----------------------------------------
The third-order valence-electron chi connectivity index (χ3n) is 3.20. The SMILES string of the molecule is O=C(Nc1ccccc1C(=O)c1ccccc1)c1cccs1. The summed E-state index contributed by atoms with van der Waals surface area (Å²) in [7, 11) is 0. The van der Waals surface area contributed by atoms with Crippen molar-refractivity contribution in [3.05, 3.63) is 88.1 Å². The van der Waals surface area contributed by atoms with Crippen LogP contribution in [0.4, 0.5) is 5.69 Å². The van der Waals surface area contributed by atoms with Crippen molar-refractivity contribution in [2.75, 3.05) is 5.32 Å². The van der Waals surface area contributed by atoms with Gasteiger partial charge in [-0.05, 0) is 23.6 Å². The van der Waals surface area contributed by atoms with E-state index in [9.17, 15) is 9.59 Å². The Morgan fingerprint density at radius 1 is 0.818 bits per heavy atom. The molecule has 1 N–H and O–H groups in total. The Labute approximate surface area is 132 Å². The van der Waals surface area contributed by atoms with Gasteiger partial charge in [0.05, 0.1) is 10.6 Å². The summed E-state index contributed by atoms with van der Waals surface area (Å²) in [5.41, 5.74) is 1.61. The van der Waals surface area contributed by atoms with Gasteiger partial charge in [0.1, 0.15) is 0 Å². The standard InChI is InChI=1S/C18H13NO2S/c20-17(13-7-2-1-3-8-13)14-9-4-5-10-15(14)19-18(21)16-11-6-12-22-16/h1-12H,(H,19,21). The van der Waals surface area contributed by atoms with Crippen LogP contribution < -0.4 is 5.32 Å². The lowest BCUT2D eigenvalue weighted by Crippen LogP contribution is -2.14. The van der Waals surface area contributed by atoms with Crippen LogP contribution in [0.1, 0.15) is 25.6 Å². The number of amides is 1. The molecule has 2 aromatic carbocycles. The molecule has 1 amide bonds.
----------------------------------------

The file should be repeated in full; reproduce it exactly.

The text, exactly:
The third-order valence-electron chi connectivity index (χ3n) is 3.20. The SMILES string of the molecule is O=C(Nc1ccccc1C(=O)c1ccccc1)c1cccs1. The summed E-state index contributed by atoms with van der Waals surface area (Å²) in [7, 11) is 0. The van der Waals surface area contributed by atoms with Crippen molar-refractivity contribution in [3.05, 3.63) is 88.1 Å². The van der Waals surface area contributed by atoms with Crippen LogP contribution in [0.4, 0.5) is 5.69 Å². The van der Waals surface area contributed by atoms with Crippen molar-refractivity contribution in [2.75, 3.05) is 5.32 Å². The van der Waals surface area contributed by atoms with Gasteiger partial charge in [-0.05, 0) is 23.6 Å². The van der Waals surface area contributed by atoms with E-state index in [9.17, 15) is 9.59 Å². The Morgan fingerprint density at radius 1 is 0.818 bits per heavy atom. The molecule has 1 N–H and O–H groups in total. The Labute approximate surface area is 132 Å². The van der Waals surface area contributed by atoms with Gasteiger partial charge in [0.05, 0.1) is 10.6 Å². The summed E-state index contributed by atoms with van der Waals surface area (Å²) in [5.41, 5.74) is 1.61. The van der Waals surface area contributed by atoms with Gasteiger partial charge in [0.1, 0.15) is 0 Å². The standard InChI is InChI=1S/C18H13NO2S/c20-17(13-7-2-1-3-8-13)14-9-4-5-10-15(14)19-18(21)16-11-6-12-22-16/h1-12H,(H,19,21). The van der Waals surface area contributed by atoms with Crippen LogP contribution < -0.4 is 5.32 Å². The lowest BCUT2D eigenvalue weighted by Crippen LogP contribution is -2.14. The van der Waals surface area contributed by atoms with Crippen LogP contribution in [0.1, 0.15) is 25.6 Å². The number of amides is 1. The molecule has 2 aromatic carbocycles. The molecule has 1 amide bonds.